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Shutdown Corner

Chargers’ PR director tells everyone to ‘Take a Chill Pill’ on team’s official website

Doug Farrar
Shutdown Corner

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Apparently, if you're not doing this for the Chargers, you're doing it wrong. (Getty Images)

Let's be perfectly honest about one thing: No official website for any team in any sport is going to be truly objective. The primary goals of team sites are to get the fans pumped up and to sell merchandise, sometimes with the benefit of access that other media outlets are not given. That's the nature of the beast these days, and everyone understands it. Still, there's a level of professionalism required, and for the most part exhibited, by those official mouthpieces.

Clare Farnsworth of Seahawks.com and Geoff Hobson at Bengals.com regularly provide outstanding examples of how you can work for a team and still impart more than the usual "OUR GUYS ARE GREAT" fluff all the time. There are many more writers who adroitly walk that line.

On the other side, there's what the San Diego Chargers' official site recently endorsed. Director of public relations Bill Johnston recently put up an article at Chargers.com blasting local writers, fans, and talk radio folks for daring to question the resolve of a team that blew a 24-point lead and allowed 35 unanswered points in last Monday's dumpster fire of a loss to the Denver Broncos. While everyone locally and nationally was wondering just how the Chargers would respond to that embarrassment, Johnston made himself a team spokesperson and embarrassed the organization on an entirely different level.

Here's the meat of the "article":

Listening to some of you out there, you'd think Monday night was "win or go home" and the Chargers are now packing their bags.

"The Chargers are finished. Done," said one scribe.

Another wrote, "Bye, bye Chargers. Put a fork in them."

Sometimes I think Twitter was invented to give people a chance to puff out their chests and talk big, saying things they never would say to someone's face.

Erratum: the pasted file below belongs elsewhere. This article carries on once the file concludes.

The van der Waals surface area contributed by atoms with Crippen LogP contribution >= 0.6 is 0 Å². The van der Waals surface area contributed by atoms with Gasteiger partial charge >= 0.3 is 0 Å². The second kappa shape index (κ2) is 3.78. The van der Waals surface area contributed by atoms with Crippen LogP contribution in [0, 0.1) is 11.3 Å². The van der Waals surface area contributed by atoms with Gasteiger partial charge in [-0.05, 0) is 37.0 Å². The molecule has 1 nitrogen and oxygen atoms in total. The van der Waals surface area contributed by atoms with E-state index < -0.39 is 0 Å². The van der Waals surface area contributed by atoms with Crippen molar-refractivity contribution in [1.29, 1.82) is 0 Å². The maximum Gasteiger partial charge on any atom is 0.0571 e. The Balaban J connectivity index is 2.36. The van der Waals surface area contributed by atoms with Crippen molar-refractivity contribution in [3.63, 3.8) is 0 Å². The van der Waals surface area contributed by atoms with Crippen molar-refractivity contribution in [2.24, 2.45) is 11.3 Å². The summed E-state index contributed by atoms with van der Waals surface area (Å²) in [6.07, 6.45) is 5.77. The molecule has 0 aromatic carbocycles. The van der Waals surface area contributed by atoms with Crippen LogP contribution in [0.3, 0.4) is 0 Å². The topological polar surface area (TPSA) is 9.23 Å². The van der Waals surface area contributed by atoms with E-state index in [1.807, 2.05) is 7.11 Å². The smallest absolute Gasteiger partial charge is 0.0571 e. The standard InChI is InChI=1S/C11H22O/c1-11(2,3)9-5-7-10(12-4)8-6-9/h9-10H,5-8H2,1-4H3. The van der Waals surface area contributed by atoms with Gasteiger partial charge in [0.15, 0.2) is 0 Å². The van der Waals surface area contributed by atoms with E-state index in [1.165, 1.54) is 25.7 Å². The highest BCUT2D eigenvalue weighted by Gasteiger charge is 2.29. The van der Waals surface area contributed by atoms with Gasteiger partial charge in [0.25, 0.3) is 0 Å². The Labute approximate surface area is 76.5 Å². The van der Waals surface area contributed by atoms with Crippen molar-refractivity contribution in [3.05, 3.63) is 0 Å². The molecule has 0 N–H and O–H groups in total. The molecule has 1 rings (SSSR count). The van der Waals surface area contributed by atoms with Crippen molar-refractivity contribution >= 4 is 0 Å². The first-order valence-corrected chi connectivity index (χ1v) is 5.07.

And talk radio … don't get me started. The old adage your mom used to preach — "If you don't have anything good say, don't say anything" — seems to have evolved to "if you don't have anything good to say, call sports talk radio."

Time to take a chill pill.  No one knows what will happen this season, yet alone the next game. That's the beauty of the National Football League.  I don't know, you don't know, no one knows what's going to happen. [...]

[...] If you want these players and coaches to succeed, then support them.  Don't tear them down.  What you want and what we all want, including your team, is to know people believe in them.

Look at it this way.  We want our loved ones to succeed, and we'll do whatever it takes to help them.  But when they make mistakes, like we all do, we would never criticize or belittle them publicly.

Your team is 3-3, tied at the top of the division, and has 10 games to play.  If the Chargers are your team, get behind them and stay behind them.  We're all at our best when we know others believe in us.

Well, Bill ... it's not the job of the media, local or national, to show the Chargers that we believe in them. It's our job to report what happened as objectively as we possibly can, hopefully with enough color to keep readers from falling asleep halfway through the articles.

[Related: Watch: Pressure mounting for Philip Rivers, Norv Turner in San Diego]

The fans have the right to say whatever the heck they want about the teams they support with their time, money, and passion, as long as they're not going after players with death threats on Twitter and other moronic things like that. And it's the job of talk radio to talk about the team in ways that will involve listeners so that they become potential callers and willing buyers of the products advertised on the stations.

And as long as we're talking about jobs and responsibilities, it's the (often thankless) job of PR directors to disseminate information to the media and be a liaison to the players, while trying to deflect the angry missives coming from this coach or that general manager when someone in the front office doesn't like what was written or said. That's understood and respected. But this article crosses the line.

Was Johnston's piece forced and endorsed by the team, or was he going rogue here? Whatever the case, Johnston is far out of line. It's an enormous failure of the public relations concept when a team sends out a "Love it or leave it!" blast at the best of times -- never mind doing it just a few days after perhaps the worst collapse in team history.

Someone in that building needs a timeout. Or a chill pill. Or, a simple dose of reality as to how football business is done.

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